Cocaine Addiction Treatment Scottsdale | Phoenix

Dr. Jack Shier, Psychiatrist in Scottsdale, AZ specializes in the treatment of cocaine addiction. Our private outpatient clinic offers a comprehensive psychiatric/medical assessment and treatment plan. Treatment may include medications, behavioral therapies or a combination of treatments.

What is Cocaine?

Cocaine is a stimulant derived from leaves on the South American coca plant; it is widely known for its addictive properties. Cocaine can be snorted, rubbed into gums, injected or smoked. In its most common street form, cocaine is a fine, white powder.

What is Cocaine Used For?

Cocaine is an illegal substance most often used recreationally. Historically, however, it has been used by healthcare providers for valid medical reasons such as anesthesia.

What are the Effects of Cocaine?

The effects of cocaine, which generally appear immediately and take minutes to an hour to disappear, may include dilated pupils, nausea, increased heart rate, body temperature, increased blood pressure, constricted blood vessels and/or tremors. Individuals may experience extreme energy, irritability, hypersensitivity of the senses, and paranoia. Some individuals report heightened performance and concentration on mental and physical tasks after using cocaine, while others report deficiencies. When used in large amounts, violent or bizarre behavior is possible.  The intensity and immediacy of these effects depend on the method of use; the injection or inhalation of cocaine are associated with stronger, more immediate effects, however, these effects subside quicker than when cocaine is snorted. The duration of the high may range anywhere from 5-30 minutes.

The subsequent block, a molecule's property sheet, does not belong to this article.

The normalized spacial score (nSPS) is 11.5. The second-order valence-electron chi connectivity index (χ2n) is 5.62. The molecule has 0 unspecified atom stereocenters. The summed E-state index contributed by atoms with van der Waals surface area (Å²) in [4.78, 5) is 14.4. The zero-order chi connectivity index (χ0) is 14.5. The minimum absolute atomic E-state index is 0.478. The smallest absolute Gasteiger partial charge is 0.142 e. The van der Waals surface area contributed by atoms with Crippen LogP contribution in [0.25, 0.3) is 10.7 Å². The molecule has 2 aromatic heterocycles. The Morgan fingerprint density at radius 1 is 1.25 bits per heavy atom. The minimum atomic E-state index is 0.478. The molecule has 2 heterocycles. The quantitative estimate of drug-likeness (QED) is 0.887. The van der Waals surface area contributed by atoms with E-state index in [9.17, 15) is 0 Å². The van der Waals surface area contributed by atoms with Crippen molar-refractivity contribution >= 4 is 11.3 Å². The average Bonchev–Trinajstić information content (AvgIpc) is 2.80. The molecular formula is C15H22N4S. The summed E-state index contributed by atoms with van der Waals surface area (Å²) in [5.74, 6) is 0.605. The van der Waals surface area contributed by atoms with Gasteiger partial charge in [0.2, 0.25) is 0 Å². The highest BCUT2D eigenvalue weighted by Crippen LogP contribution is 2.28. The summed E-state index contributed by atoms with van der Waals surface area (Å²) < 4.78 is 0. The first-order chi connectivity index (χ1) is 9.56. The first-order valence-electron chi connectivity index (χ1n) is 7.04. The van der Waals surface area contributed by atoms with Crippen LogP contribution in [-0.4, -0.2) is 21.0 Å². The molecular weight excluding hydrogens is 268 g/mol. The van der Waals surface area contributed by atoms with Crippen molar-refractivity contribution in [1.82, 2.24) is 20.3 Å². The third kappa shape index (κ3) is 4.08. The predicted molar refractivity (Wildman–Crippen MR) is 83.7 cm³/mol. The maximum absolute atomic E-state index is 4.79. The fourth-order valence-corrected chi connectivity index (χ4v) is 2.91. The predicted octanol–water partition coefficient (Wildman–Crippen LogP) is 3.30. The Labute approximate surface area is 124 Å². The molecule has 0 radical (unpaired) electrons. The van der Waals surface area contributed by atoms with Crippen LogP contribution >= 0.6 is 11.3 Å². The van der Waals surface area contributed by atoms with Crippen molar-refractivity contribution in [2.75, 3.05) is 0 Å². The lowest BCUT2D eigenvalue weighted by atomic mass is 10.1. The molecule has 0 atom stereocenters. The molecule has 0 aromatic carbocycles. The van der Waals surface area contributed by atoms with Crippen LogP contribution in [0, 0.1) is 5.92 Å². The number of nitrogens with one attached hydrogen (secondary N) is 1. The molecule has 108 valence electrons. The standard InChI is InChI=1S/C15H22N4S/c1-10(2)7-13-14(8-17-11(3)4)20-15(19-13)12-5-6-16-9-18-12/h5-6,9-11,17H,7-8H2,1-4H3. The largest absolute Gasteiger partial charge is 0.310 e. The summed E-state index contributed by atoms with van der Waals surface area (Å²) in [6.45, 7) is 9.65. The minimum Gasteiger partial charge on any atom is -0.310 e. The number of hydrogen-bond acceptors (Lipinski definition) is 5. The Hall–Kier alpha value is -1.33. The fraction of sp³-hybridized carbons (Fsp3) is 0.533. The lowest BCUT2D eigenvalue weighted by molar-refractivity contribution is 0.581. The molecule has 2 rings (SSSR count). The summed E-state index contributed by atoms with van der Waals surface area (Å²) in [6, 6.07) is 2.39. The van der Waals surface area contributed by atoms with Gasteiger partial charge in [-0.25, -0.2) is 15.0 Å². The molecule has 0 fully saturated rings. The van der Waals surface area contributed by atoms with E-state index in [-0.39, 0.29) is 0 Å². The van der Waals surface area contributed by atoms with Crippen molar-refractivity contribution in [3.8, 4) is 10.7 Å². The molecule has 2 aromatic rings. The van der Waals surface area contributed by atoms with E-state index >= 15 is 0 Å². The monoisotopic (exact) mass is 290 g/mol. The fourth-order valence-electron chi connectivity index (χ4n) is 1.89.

What are the Long-Term Effects of Cocaine Use?

Many of the long-term effects of cocaine stem from the method it is used. For example, the act of snorting cocaine has been linked to loss of smell, problems swallowing, and nosebleeds. When ingested by mouth, cocaine use may lead to bowel decay due to reduction in blood flow. Needle injection puts a user at higher risk for bloodborne diseases such as HIV and hepatitis C. Some suggest that long-term cocaine use may also be associated with movement disorders, psychological disturbances such as hallucinations (even after the cessation of use), significant weight loss, jitters, and rapid speech.

What Causes Cocaine Use Disorder/Addiction?

As with any substance use disorder, there are genetic and environmental factors that influence the development of a cocaine use disorder. At a cellular level, cocaine works by increasing dopamine in areas of the reward center brain that control pleasure and movement. In the normal brain, dopamine produced is recycled back to the cell it was released from, preventing build up, however, cocaine interferes with this process. The disruption in brain communication caused by excessive dopamine this build up is what causes the high. Further, the increased stimulation to the reward center of the brain influences an intense rush of chemicals. In order to achieve these effects consistently, a cocaine user will often need to continuously increase their frequency and/or amount of the substance used. Some individuals with naturally higher levels of dopamine production may receive greater pleasure from using cocaine and therefore more susceptible to developing a cocaine use disorder.

What is a Stimulant Use Disorder?

In the DSM-5, cocaine use disorder is under the overarching stimulant use disorder. The DSM-5 criteria for stimulant use disorder are as follows:

A pattern of amphetamine-type substance, cocaine, or other stimulant use leading to clinically significant impairment or distress, as manifested by at least two of the following, occurring within a 12-month period:

  1. The stimulant is often taken in larger amounts or over a longer period than was intended.